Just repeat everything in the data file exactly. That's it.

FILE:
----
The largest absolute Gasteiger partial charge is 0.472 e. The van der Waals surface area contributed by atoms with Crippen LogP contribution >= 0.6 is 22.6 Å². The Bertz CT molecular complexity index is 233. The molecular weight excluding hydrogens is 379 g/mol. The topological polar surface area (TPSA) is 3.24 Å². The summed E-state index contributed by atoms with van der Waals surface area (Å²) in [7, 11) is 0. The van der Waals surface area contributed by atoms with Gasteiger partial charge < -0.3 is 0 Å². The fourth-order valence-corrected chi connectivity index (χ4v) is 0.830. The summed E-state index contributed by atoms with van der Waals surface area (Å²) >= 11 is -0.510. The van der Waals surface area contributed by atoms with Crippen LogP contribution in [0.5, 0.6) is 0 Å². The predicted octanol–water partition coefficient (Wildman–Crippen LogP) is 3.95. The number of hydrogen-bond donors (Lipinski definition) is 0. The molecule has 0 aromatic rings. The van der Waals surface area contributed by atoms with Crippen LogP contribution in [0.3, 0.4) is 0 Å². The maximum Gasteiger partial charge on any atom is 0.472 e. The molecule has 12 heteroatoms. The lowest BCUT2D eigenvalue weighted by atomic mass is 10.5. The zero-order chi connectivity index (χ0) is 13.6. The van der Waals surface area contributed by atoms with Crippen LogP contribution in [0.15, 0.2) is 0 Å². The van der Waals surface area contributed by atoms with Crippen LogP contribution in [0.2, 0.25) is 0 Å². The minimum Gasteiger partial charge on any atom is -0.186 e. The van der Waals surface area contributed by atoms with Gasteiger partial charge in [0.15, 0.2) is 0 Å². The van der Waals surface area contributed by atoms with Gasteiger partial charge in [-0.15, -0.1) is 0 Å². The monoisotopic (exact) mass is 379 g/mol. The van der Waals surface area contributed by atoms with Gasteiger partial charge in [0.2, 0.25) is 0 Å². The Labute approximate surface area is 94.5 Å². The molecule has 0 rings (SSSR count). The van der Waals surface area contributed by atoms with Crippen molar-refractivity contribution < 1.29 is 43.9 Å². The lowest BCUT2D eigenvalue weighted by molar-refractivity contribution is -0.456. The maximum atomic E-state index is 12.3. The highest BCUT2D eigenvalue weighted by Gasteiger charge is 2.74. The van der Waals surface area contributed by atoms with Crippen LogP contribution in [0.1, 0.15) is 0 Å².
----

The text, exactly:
The largest absolute Gasteiger partial charge is 0.472 e. The van der Waals surface area contributed by atoms with Crippen LogP contribution >= 0.6 is 22.6 Å². The Bertz CT molecular complexity index is 233. The molecular weight excluding hydrogens is 379 g/mol. The topological polar surface area (TPSA) is 3.24 Å². The summed E-state index contributed by atoms with van der Waals surface area (Å²) in [7, 11) is 0. The van der Waals surface area contributed by atoms with Gasteiger partial charge < -0.3 is 0 Å². The fourth-order valence-corrected chi connectivity index (χ4v) is 0.830. The summed E-state index contributed by atoms with van der Waals surface area (Å²) >= 11 is -0.510. The van der Waals surface area contributed by atoms with Crippen LogP contribution in [0.5, 0.6) is 0 Å². The predicted octanol–water partition coefficient (Wildman–Crippen LogP) is 3.95. The number of hydrogen-bond donors (Lipinski definition) is 0. The molecule has 0 aromatic rings. The van der Waals surface area contributed by atoms with Crippen LogP contribution in [0.3, 0.4) is 0 Å². The maximum Gasteiger partial charge on any atom is 0.472 e. The molecule has 12 heteroatoms. The lowest BCUT2D eigenvalue weighted by atomic mass is 10.5. The zero-order chi connectivity index (χ0) is 13.6. The van der Waals surface area contributed by atoms with Crippen LogP contribution in [0.15, 0.2) is 0 Å². The van der Waals surface area contributed by atoms with Crippen LogP contribution in [0.2, 0.25) is 0 Å². The minimum Gasteiger partial charge on any atom is -0.186 e. The van der Waals surface area contributed by atoms with Gasteiger partial charge in [0.15, 0.2) is 0 Å². The van der Waals surface area contributed by atoms with Gasteiger partial charge in [-0.15, -0.1) is 0 Å². The monoisotopic (exact) mass is 379 g/mol. The van der Waals surface area contributed by atoms with Gasteiger partial charge in [0.2, 0.25) is 0 Å². The Labute approximate surface area is 94.5 Å². The molecule has 0 rings (SSSR count). The van der Waals surface area contributed by atoms with Crippen molar-refractivity contribution < 1.29 is 43.9 Å². The lowest BCUT2D eigenvalue weighted by molar-refractivity contribution is -0.456. The maximum atomic E-state index is 12.3. The highest BCUT2D eigenvalue weighted by Gasteiger charge is 2.74. The van der Waals surface area contributed by atoms with Crippen LogP contribution in [0.1, 0.15) is 0 Å².